17. Castellino RC, De Bortoli M, Lu X, Moon SH, Nguyen TA, Shepard MA, Rao PH, Donehower LA, Kim JY: Medulloblastomas overexpress the p53-inactivating oncogene WIP1/PPM1D. J Neurooncol. 2008, 86: 245-256. 10.1007/s11060-007-9470-8.PubMed CentralView ArticlePubMedGoogle Scholar
  18. Lambros MB, Natrajan R, Geyer FC, Lopez-Garcia MA, Dedes KJ, Savage K, Lacroix-Triki M, Jones RL, Lord CJ, Linardopoulos S, Ashworth A, Reis-Filho JS: PPM1D gene amplification and overexpression in breast cancer: a qRT-PCR and chromogenic in situ hybridization study. Mod Pathol. 2010, 23: 1334-1345. 10.1038/modpathol.2010.121.View ArticlePubMedGoogle Scholar
  19. Parssinen J, Alarmo EL, Khan S, Karhu R, Vihinen M, Kallioniemi A: Identification of differentially expressed genes after PPM1D silencing in breast cancer. Cancer Lett. 2008, 259: 61-70. 10.1016/j.canlet.2007.09.019.View ArticlePubMedGoogle Scholar
  20. Tan DSP, Lambros MBK, Rayter S, Natrajan R, Vetcheva R, Gao Q, Marchio C, Geyer FC, Savage K, Parry S, Fenwick K, Tambler N, Mackay A, Dexterm T, Jameson C, McCluggage WG, Williams A, Graham A, Faratian D, El-Bahrawy M, Paige AJ, Gabra H, Gore ME, Zvelebil M, Lord CJ, Kaye SB, Ashworth A, ReispFilho JS: PPM1D is a potential therapeutic target in ovarian clear cell carcinomas. Clin Cancer Res. 2009, 15: 2269-2280. 10.1158/1078-0432.CCR-08-2403.View ArticlePubMedGoogle Scholar
  21. Li GB, Zhang XL, Yuan L, Jiao QQ, Liu DJ, Liu J: Protein phosphatase magnesium-dependent 1δ (PPM1D) mRNA expression is a prognosis marker for hepatocellular carcinoma. PLoS One. 2013, 8: e60775-10.1371/journal.pone.0060775.PubMed CentralView ArticlePubMedGoogle Scholar
  22. Ma PC: Personalized targeted therapy in advanced non-small cell lung cancer. Cleve Clin J Med. 2012, 79 (Electronic Suppl 1): eS56-eS60.PubMedGoogle Scholar
  23. Mitsudomi T, Morita S, Yatabe Y, Negoro S, Okamoto I, Tsurutani J, Seto T, Satouchi M, Tada H, Hirashima T, Asami K, Katakami N, Takada M, Yoshioka H, Shibata K, Kudoh S, Shimizu E, Saito H, Toyooka S, Nakagawa K, Fukuoka M, West Japan Oncology Group: Gefitinib versus cisplatin plus docetaxel in patients with non-small-cell lung cancer harbouring mutations of the epidermal growth factor receptor (WJTOG3405): an open label, randomised phase 3 trial. Lancet Oncol. 2010, 11: 121-128. 10.1016/S1470-2045(09)70364-X.View ArticlePubMedGoogle Scholar
  24. Fukuoka M, Wu YL, Thongprasert S, Sunpaweravong P, Leong SS, Sriuranpong V, Chao TY, Nakagawa K, Chu DT, Saijo N, Duffield EL, Rukazenkov Y, Speake G, Jiang H, Armour AA, To KF, Yang JC, Mok TS: Biomarker analyses and final overall survival results from a phase III, randomized, open-label, first-line study of gefitinib versus carboplatin/paclitaxel in clinically selected patients with advanced non-small-cell lung cancer in Asia (IPASS). J Clin Oncol. 2011, 29: 2866-2874. 10.1200/JCO.2010.33.4235.View ArticlePubMedGoogle Scholar
  25. Fiscella M, Zhang H, Fan S, Sakaguchi K, Shen S, Mercer WE, Vande Woude GF, O’Connor PM, Appella E: Wip1, a novel human protein phosphatase that is induced in response to ionizing radiation in a p53-dependent manner. Proc Natl Acad Sci U S A. 1997, 94: 6048-6053. 10.1073/pnas.94.12.6048.PubMed CentralView ArticlePubMedGoogle Scholar
  26. Bulavin DV, Demidov ON, Saito S, Kauraniemi P, Phillips C, Amundson SA, Ambrosino C, Sauter G, Nebreda AR, Anderson CW, Kallioniemi A, Fornace AJ, Appella E: Amplification of PPM1D in human tumors abrogates p53 tumor-suppressor activity. Nat Genet. 2002, 31: 210-215. 10.1038/ng894.View ArticlePubMedGoogle Scholar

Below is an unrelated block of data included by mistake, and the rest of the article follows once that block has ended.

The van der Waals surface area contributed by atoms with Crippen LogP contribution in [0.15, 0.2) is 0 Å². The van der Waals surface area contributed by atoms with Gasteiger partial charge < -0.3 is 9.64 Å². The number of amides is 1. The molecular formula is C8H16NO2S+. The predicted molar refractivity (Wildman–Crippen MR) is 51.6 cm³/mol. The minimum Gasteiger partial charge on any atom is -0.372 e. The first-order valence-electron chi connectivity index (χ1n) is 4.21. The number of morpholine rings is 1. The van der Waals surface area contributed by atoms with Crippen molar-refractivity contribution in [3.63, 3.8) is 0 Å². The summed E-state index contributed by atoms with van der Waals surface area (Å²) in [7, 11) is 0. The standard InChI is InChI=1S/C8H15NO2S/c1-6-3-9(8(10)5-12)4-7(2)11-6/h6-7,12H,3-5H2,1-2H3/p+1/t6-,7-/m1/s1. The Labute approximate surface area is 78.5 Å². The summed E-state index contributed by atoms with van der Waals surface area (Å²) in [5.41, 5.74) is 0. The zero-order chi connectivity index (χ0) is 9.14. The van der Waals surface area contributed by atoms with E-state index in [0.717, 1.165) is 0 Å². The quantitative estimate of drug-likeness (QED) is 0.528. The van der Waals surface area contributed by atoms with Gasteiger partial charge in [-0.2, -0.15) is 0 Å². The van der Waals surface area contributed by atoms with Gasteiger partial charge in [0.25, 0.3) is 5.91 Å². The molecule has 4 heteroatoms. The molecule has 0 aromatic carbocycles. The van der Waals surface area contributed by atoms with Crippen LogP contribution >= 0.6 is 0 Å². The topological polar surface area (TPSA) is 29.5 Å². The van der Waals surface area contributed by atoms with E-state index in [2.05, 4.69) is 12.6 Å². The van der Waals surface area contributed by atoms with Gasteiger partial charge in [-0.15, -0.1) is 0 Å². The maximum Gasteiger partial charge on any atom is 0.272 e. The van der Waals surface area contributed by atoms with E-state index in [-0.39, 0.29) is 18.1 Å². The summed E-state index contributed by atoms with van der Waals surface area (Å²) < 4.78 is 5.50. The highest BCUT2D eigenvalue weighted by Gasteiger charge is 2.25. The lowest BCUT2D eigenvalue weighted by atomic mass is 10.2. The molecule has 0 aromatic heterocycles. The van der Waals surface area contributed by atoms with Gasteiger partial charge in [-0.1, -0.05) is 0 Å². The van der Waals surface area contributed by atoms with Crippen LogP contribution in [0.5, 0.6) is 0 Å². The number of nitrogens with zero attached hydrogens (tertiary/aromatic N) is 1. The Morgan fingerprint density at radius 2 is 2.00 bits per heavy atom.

27. Koom WS, Park SY, Kim W, Kim M, Kim JS, Kim H, Choi IK, Yun CO, Seong J: Combination of radiotherapy and adenovirus-mediated p53 gene therapy for MDM2-overexpressing hepatocellular carcinoma. J Radiat Res. 2012, 53: 202-210. 10.1269/jrr.11110.View ArticlePubMedGoogle Scholar
  28. Bulavin DV, Phillips C, Nannenga B, Timofeev O, Donehower LA, Anderson CW, Appella E, Fornace AJ: Inactivation of the Wip1 phosphatase inhibits mammary tumorigenesis through p38 MAPK-mediated activation of the p16(Ink4a)-p19(Arf) pathway. Nat Genet. 2004, 36: 343-350. 10.1038/ng1317.View ArticlePubMedGoogle Scholar
  29. Ruark E, Snape K, Humburg P, Loveday C, Bajrami I, Brough R, Rodrigues DN, Renwick A, Seal S, Ramsay E, Duarte Sdel V, Rivas MA, Warren-Perry M, Zachariou A, Campion-Flora A, Hanks S, Murray A, Ansari Pour N, Douglas J, Gregory L, Rimmer A, Walker NM, Yang TP, Adlard JW, Barwell J, Berg J, Brady AF, Brewer C, Brice G, Chapman C: Mosaic PPM1D mutations are associated with predisposition to breast and ovarian cancer. Nature. 2013, 493: 406-410.PubMed CentralView ArticlePubMedGoogle Scholar
  30. Wang P, Rao J, Yang H, Zhao H, Yang L: PPM1D silencing by lentiviral-mediated RNA interference inhibits proliferation and invasion of human glioma cells. J Huazhong Univ Sci Technolog Med Sci. 2011, 31: 94-99. 10.1007/s11596-011-0157-1.View ArticlePubMedGoogle Scholar
  31. Satoh N, Maniwa Y, Bermudez VP, Nishimura K, Nishio W, Yoshimura M, Okita Y, Ohbayashi C, Hurwitz J, Hayashi Y: Oncogenic phosphatase Wip1 is a novel prognostic marker for lung adenocarcinoma patient survival. Cancer Sci. 2011, 102: 1101-1106. 10.1111/j.1349-7006.2011.01898.x.View ArticlePubMedGoogle Scholar

Copyright

© Zhang et al.; licensee BioMed Central Ltd. 2014

This article is published under license to BioMed Central Ltd. This is an Open Access article distributed under the terms of the Creative Commons Attribution License (http://creativecommons.org/licenses/by/4.0), which permits unrestricted use, distribution, and reproduction in any medium, provided the original work is properly credited. The Creative Commons Public Domain Dedication waiver (http://creativecommons.org/publicdomain/zero/1.0/) applies to the data made available in this article, unless otherwise stated.

Advertisement